The book celebrates people at all levels having the ability to speak up and celebrates whistle blowers. Fortunately I work in an industry famous for critique and self-critique (I have worked in places where speaking up was decidedly not welcome as well.) I agree with the general conclusions reached by the authors and think the strongest chapter in the book is "Advice For Leaders," which prizes employee feedback and candor. Those are noble causes, and are policies that must be supported by engaged leaders at all companies which truly value safety. Unfortunately in the US, fear of legal ramifications if errors are made public leads frequently to concealment of problems, especially leading indicators of latent failures. For more insight into this, see any of the brilliant books by Trevor Kletz, notably "Learning From Accidents in Industry."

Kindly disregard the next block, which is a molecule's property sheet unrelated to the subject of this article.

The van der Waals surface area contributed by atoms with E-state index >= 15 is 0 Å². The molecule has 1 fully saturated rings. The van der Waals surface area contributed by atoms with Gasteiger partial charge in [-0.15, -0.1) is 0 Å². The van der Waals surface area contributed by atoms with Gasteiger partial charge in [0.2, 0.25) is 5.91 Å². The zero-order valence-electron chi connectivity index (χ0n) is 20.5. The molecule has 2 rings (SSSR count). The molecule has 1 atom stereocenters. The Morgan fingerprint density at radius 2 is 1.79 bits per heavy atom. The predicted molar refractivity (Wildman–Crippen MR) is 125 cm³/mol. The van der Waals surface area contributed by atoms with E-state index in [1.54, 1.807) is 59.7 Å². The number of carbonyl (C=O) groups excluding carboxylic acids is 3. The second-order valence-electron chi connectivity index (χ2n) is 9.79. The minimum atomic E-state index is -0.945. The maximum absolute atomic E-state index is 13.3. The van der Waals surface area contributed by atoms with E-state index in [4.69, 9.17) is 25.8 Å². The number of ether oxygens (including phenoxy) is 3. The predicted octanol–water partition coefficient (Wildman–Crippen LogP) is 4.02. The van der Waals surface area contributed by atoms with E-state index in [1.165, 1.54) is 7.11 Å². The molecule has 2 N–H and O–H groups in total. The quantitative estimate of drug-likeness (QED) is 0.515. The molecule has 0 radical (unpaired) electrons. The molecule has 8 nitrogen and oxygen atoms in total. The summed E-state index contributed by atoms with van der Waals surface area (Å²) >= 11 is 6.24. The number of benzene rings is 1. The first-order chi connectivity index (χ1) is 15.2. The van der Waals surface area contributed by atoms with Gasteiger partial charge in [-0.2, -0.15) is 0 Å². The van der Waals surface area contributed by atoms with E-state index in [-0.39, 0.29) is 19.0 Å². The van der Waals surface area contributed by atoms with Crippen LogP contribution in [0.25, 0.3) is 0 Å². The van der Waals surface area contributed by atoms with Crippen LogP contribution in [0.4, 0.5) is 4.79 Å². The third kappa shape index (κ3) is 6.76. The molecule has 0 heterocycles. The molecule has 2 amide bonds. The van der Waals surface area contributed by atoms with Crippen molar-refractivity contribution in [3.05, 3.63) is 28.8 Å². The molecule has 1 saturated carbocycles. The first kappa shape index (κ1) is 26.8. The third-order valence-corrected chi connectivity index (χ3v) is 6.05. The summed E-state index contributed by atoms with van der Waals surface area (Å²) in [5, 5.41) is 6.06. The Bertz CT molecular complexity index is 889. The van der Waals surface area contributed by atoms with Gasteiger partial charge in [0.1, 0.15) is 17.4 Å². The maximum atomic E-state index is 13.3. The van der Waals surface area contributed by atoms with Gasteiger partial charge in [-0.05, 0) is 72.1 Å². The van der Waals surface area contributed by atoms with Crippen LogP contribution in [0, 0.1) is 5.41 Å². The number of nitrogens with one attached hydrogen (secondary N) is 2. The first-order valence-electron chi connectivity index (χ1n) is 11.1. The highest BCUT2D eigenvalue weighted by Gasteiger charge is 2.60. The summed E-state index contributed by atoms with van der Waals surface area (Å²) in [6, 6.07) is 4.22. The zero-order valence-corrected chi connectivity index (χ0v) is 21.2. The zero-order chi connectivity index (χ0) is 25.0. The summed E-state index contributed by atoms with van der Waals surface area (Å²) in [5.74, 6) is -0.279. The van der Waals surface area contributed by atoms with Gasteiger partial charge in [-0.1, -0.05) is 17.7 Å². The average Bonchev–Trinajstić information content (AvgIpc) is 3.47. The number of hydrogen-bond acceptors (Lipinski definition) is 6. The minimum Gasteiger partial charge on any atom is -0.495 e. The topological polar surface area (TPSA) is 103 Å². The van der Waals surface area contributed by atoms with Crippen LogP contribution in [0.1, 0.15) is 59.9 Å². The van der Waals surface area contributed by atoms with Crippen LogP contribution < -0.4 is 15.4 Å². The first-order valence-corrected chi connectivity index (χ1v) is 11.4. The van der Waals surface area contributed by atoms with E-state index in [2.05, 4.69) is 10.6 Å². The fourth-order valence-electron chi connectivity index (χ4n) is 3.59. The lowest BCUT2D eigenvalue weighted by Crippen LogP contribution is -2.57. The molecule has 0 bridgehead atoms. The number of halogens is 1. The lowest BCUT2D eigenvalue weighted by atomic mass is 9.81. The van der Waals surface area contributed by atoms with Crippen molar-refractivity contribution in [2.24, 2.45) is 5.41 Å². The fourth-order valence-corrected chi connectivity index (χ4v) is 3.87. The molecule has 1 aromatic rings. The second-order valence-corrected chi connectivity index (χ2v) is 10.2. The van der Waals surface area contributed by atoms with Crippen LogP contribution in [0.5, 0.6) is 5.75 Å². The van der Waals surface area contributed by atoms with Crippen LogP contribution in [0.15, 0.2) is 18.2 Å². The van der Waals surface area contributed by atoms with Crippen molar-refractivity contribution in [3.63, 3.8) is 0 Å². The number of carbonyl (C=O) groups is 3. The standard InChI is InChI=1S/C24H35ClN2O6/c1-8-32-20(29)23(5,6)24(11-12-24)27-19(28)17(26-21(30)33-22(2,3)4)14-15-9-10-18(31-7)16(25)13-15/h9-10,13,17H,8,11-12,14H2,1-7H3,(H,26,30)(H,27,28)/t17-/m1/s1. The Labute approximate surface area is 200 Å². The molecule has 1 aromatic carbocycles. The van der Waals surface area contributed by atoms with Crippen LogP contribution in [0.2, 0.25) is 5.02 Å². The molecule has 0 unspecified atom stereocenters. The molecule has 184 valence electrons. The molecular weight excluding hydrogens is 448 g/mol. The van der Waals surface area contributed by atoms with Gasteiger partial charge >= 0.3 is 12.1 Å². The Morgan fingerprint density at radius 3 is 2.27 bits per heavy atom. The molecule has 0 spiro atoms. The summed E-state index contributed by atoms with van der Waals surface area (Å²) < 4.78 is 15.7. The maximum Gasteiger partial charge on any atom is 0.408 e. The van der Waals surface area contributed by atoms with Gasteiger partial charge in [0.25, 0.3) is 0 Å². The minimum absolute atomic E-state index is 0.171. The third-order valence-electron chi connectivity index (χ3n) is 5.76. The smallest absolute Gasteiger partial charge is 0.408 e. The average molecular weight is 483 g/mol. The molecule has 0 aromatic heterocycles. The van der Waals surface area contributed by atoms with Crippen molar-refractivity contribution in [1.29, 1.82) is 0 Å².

"Flirting With Disaster" contains some good information (though I would independently verify any technical analyses,) and most of the underlying concepts are very good. While it is ponderous and wordy (it could have easily presented the same material in half the length with more judicious editing) the general conclusions the authors reach are rather good. Sadly the book takes every opportunity imaginable to insert political opinion as allegedly relevant subtext, an effort that is both transparent and ill-suited to a work of this nature. There are better books available in the technical fields, and I would recommend this book primarily to people who have exhausted more authoritative and less opinionated works in their specific fields of interest. To technological generalists, this is a very general overview of the subject matter. It does have numerous strong points, but enough detractions for me to recommend it only with caution.